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J Clin Invest. 1992 Feb;89(2):420-31.

Physicochemical and physiological properties of cholylsarcosine. A potential replacement detergent for bile acid deficiency states in the small intestine.

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Department of Medicine, University of California, San Diego, La Jolla 92093.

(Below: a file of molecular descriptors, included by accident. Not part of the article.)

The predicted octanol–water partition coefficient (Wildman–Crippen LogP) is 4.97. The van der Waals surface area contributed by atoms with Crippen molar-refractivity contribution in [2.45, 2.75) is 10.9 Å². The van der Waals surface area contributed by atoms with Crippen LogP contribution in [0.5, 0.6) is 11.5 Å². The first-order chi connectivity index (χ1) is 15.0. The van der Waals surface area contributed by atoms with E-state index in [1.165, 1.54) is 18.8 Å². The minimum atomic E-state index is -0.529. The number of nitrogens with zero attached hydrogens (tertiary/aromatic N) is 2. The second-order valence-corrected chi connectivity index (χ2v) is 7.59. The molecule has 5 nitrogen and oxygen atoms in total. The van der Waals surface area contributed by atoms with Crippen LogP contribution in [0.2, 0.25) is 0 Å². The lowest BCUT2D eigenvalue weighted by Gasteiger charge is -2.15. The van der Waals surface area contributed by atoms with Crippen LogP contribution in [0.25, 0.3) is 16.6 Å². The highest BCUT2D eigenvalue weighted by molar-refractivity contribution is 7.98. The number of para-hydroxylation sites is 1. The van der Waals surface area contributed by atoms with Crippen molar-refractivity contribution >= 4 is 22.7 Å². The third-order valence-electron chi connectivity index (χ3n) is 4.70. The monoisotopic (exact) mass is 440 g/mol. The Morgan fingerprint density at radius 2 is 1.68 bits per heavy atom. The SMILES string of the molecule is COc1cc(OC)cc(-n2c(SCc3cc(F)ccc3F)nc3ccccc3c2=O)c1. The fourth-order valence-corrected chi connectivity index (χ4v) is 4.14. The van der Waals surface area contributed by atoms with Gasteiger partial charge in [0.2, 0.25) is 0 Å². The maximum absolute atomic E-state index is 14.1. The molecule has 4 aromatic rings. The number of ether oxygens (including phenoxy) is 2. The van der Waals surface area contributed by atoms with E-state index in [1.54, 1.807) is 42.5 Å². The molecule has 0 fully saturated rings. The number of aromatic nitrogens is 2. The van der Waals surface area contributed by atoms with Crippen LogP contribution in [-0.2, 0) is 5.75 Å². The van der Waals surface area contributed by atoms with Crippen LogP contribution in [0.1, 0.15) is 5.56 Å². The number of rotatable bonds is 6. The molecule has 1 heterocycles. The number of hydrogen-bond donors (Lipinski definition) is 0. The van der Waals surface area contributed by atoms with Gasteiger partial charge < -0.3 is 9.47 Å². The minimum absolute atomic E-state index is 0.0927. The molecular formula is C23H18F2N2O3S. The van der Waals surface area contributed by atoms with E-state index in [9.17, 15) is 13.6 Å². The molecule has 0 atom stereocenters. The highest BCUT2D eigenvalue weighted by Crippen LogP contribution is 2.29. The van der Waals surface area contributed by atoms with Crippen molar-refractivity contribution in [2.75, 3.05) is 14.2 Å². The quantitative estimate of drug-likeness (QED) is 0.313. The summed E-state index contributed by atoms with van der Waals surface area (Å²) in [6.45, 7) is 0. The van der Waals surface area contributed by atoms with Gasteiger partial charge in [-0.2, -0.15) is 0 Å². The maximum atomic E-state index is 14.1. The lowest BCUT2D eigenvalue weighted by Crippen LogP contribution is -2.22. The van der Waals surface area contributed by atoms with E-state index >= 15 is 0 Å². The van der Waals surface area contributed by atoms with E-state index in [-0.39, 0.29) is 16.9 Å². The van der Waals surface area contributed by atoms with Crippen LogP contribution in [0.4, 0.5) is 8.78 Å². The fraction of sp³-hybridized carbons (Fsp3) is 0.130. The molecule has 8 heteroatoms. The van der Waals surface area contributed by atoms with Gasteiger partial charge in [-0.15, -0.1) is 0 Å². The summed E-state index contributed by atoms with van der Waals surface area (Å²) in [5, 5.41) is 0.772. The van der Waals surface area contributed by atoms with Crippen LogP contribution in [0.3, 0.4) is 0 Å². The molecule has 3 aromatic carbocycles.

The properties of cholylsarcosine (the synthetic N-acyl conjugate of cholic acid with sarcosine [N-methylglycine]) were examined to determine its suitability as a bile acid replacement agent for conditions of bile acid deficiency in the small intestine, which causes fat malabsorption. Previous studies in rodents had shown that the compound was well transported by the liver and ileum and underwent neither deconjugation nor dehydroxylation during enterohepatic cycling. By 1H-nuclear magnetic resonance, cholylsarcosine was found to exist in dilute aqueous solution as an almost equimolar mixture of two geometric isomers--cis and trans (around the amide bond)--in contrast to cholylglycine, which was present entirely in the trans form. The critical micellization concentration was 11 mmol/liter, similar to that of cholylglycine (10 mmol/liter). By nonaqueous titrimetry, the pKa' of cholylsarcosine was 3.7, only slightly lower than that of cholylglycine (3.9). Cholylsarcosine was poorly soluble below pH 3.7, but highly soluble above pH 4. In vitro, cholylsarcosine behaved as cholylglycine with respect to promoting lipolysis by lipase/colipase. There was little difference between cholylsarcosine and cholylglycine in their solubilization of an equimolar mixture of oleic acid, oleate, and monoolein (designed to simulate digestive products of triglyceride) or in their solubilization of monooleyl-glycerol alone. When a [3H]triolein emulsion with either cholylsarcosine or cholyltaurine was infused intraduodenally in biliary fistula rats, recovery of 3H in lymph was 52 +/- 10% (mean +/- SD) for cholylsarcosine and 52 +/- 11% for cholyltaurine. When perfused into the colon of the anesthetized rabbit, cholylsarcosine (5 mmol/liter) did not influence water absorption or permeability to erythritol, in contrast to chenodeoxycholate, which induced vigorous water secretion and caused erythritol loss. We conclude that cholylsarcosine possesses the physicochemical and physiological properties required for a suitable bile acid replacement in deficiency states.

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